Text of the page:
Rikki Neave murder case formally re-opened; mobile police station to be set up on the Welland estate, Peterborough, where the six year-old lived.
- Credit: Archant
Hundreds of people are to be re-interviewed by detectives in the wake of a decision to re-open the investigation into the murder, 20 years ago, of former March schoolboy Rikki Neave.
The six year-old’s naked body was found in woodland on the Welland Estate, Peterborough, on November 24, 1994. His mum Ruth was charged with his murder but acquitted by a jury at Northampton Crown Court.
The decision to re-open the case was taken after en eight-month cold case review ordered by Det Supt Paul Fullwood, head of the major crime unit for Cambridgeshire, Hertfordshire and Bedfordshire.
Last night he sent a mobile police station to the Welland Estate in the hope of finding new leads that will bring Rikki’s killer to justice.
Mrs Neave spent two hours with Det Supt Fullwood and his team yesterday morning prior to a press conference at which details of the fresh inquiry were revealed.
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“I told him I could kiss him,” said Mrs Neave. “It was such a shock to hear that we had finally been listened to and believed.”
An 18-month campaign by the Cambs Times helped support ‘detective’ work by Mrs Neave’s husband Gary Rogers, who she met seven years ago, and who began the trawl through thousands of police statements from the original trial.
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At the root of Mrs Neave’s questioning had been what they felt had been the “dismissal” by police at the time of numerous sightings of Rikki on the day he was murdered.
Mrs Neave said: “Gary had found at least 15 sightings but Det Supt Fullwood told me there were at least 50 recorded sightings of Rikki.”
Mrs Neave and Mr Rogers were driven by detectives to Huntingdon police station in the morning from their Cambridgeshire home.
Two and a half hours later Det Supt Fullwood addressed a news conference at police headquarters.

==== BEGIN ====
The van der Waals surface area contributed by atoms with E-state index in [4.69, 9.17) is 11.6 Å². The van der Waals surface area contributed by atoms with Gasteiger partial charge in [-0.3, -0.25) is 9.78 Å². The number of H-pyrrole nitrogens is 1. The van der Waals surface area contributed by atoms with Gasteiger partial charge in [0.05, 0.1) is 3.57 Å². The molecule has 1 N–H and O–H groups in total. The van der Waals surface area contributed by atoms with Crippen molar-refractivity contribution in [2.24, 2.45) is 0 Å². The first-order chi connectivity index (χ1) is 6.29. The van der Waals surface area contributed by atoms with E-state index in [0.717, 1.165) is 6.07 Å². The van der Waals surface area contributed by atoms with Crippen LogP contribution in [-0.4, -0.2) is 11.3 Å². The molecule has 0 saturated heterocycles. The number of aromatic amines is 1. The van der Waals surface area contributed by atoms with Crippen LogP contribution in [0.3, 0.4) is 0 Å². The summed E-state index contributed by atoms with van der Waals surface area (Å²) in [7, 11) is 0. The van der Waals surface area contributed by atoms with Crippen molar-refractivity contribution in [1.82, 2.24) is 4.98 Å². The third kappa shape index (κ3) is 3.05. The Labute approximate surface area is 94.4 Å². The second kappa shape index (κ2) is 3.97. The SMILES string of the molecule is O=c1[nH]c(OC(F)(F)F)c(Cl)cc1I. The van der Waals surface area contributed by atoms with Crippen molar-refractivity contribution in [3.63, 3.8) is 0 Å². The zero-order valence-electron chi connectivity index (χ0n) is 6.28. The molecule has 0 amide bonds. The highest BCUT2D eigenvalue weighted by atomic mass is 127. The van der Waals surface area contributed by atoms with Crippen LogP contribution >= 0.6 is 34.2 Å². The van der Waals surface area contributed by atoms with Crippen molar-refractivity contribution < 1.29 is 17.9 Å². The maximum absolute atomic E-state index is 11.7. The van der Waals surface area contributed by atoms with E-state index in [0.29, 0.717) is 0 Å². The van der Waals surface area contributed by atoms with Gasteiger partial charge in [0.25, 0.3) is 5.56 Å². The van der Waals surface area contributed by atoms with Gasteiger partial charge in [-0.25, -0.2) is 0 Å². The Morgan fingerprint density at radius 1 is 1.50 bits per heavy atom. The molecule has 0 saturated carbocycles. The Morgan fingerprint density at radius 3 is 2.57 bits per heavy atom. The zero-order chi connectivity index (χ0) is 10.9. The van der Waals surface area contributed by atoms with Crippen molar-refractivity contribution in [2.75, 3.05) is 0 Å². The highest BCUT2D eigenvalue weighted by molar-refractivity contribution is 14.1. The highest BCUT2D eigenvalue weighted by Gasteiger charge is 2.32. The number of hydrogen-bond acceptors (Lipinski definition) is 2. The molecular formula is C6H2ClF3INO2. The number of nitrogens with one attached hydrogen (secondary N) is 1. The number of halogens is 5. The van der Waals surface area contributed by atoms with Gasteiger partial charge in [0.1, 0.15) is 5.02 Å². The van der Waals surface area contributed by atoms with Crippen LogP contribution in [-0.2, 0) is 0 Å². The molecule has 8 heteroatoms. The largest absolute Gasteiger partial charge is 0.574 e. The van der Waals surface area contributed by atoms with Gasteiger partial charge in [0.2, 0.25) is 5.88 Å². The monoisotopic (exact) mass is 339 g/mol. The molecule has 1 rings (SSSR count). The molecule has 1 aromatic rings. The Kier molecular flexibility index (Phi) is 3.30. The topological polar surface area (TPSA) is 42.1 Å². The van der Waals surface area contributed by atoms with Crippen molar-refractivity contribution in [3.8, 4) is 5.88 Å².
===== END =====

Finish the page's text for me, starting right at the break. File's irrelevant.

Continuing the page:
Mrs Neave said they had been told by Det Supt Fullwood that policing had changed dramatically since her son’s murder. Fresh forensic work had since been undertaken on evidence from the case and a second post-mortem examination, which was conducted at the time but not acted upon, will be re-examined.
Mrs Neave added: “We have got everything out of today that we wanted. I am totally utterly exhausted and shattered. All I want now is to go home and leave police to do their job.”
Det Supt Fullwood promised a “completely fresh investigation” into Rikki’s murder and said homicides are handled differently in 2015 to 1994.
He said: “All murder is tragic but when a young child is involved it is truly devastating. We owe it to Rikki and his family to find whoever is responsible for his murder and ensure they are brought to justice.
“We are therefore seeking the public’s help and would particularly like to speak to people who came forward before but maybe did not tell us everything they knew, or people who perhaps have information but didn’t want to talk to police at the time.
“It may be that you were a child at the time and didn’t want to speak up but now, as an adult and perhaps a parent yourself, you feel it is time to do so.
“I strongly believe there are people out there who have significant information about Rikki’s death and for a valid reason didn’t speak to police at the time. Now is their opportunity to do the right thing and share that secret they have had to keep for 20 years.”
Mrs Neave said: “There have been so many lies written about this case and about my family. I simply want the truth to come out.”
Rikki was last seen leaving for school at about 9am on Monday, November 28, 1994, from his home in Redmile Walk, Welland.
He is believed to have been wearing grey trousers, a white shirt, black shoes and a blue coat.
His body was found the following day in a wooded area off Eye Road, close to Willoughby Court, a five-minute walk from his house.
A post-mortem examination concluded that Rikki had died as a result of a compression of the neck – strangulation.
Det Supt Fullwood said: “This investigation will be led by a team of dedicated officers from within the unit with specialist skills and knowledge in the investigation of major crime. We are also supported by specialist advisors in many key areas.
“No unsolved major crime is ever closed and we continually review them to seek any new opportunities to gain closure for the families affected, justice for the victim and ensure those responsible are dealt with.”
If you have information, contact 01480 425882 or e-mail email@example.com. Alternatively, contact Crimestoppers, on 0800 555111.